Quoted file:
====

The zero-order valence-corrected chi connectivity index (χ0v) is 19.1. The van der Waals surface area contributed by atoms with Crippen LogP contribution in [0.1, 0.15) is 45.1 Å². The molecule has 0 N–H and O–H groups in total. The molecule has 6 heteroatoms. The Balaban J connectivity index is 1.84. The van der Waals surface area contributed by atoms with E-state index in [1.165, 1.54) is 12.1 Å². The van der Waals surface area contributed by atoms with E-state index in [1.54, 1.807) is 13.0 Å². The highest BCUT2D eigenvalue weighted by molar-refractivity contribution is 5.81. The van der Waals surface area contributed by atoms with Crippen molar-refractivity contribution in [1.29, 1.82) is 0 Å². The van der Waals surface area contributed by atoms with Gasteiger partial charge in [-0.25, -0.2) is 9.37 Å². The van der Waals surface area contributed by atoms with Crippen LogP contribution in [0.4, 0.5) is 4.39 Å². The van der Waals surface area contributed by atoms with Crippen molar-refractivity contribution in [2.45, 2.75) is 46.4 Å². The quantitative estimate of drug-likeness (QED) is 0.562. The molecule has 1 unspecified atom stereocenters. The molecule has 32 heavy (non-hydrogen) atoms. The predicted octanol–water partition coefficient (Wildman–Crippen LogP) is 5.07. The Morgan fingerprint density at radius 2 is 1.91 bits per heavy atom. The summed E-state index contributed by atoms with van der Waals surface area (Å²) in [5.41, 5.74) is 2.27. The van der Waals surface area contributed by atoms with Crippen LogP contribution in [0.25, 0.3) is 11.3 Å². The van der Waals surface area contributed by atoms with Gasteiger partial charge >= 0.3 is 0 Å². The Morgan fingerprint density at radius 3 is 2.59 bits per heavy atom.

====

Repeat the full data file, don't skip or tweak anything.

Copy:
The zero-order valence-corrected chi connectivity index (χ0v) is 19.1. The van der Waals surface area contributed by atoms with Crippen LogP contribution in [0.1, 0.15) is 45.1 Å². The molecule has 0 N–H and O–H groups in total. The molecule has 6 heteroatoms. The Balaban J connectivity index is 1.84. The van der Waals surface area contributed by atoms with E-state index in [1.165, 1.54) is 12.1 Å². The van der Waals surface area contributed by atoms with E-state index in [1.54, 1.807) is 13.0 Å². The highest BCUT2D eigenvalue weighted by molar-refractivity contribution is 5.81. The van der Waals surface area contributed by atoms with Crippen molar-refractivity contribution in [1.29, 1.82) is 0 Å². The van der Waals surface area contributed by atoms with Gasteiger partial charge in [-0.25, -0.2) is 9.37 Å². The van der Waals surface area contributed by atoms with Crippen LogP contribution in [0.4, 0.5) is 4.39 Å². The van der Waals surface area contributed by atoms with Crippen molar-refractivity contribution in [2.45, 2.75) is 46.4 Å². The quantitative estimate of drug-likeness (QED) is 0.562. The molecule has 1 unspecified atom stereocenters. The molecule has 32 heavy (non-hydrogen) atoms. The predicted octanol–water partition coefficient (Wildman–Crippen LogP) is 5.07. The Morgan fingerprint density at radius 2 is 1.91 bits per heavy atom. The summed E-state index contributed by atoms with van der Waals surface area (Å²) in [5.41, 5.74) is 2.27. The van der Waals surface area contributed by atoms with Crippen LogP contribution in [0.25, 0.3) is 11.3 Å². The van der Waals surface area contributed by atoms with Gasteiger partial charge >= 0.3 is 0 Å². The Morgan fingerprint density at radius 3 is 2.59 bits per heavy atom.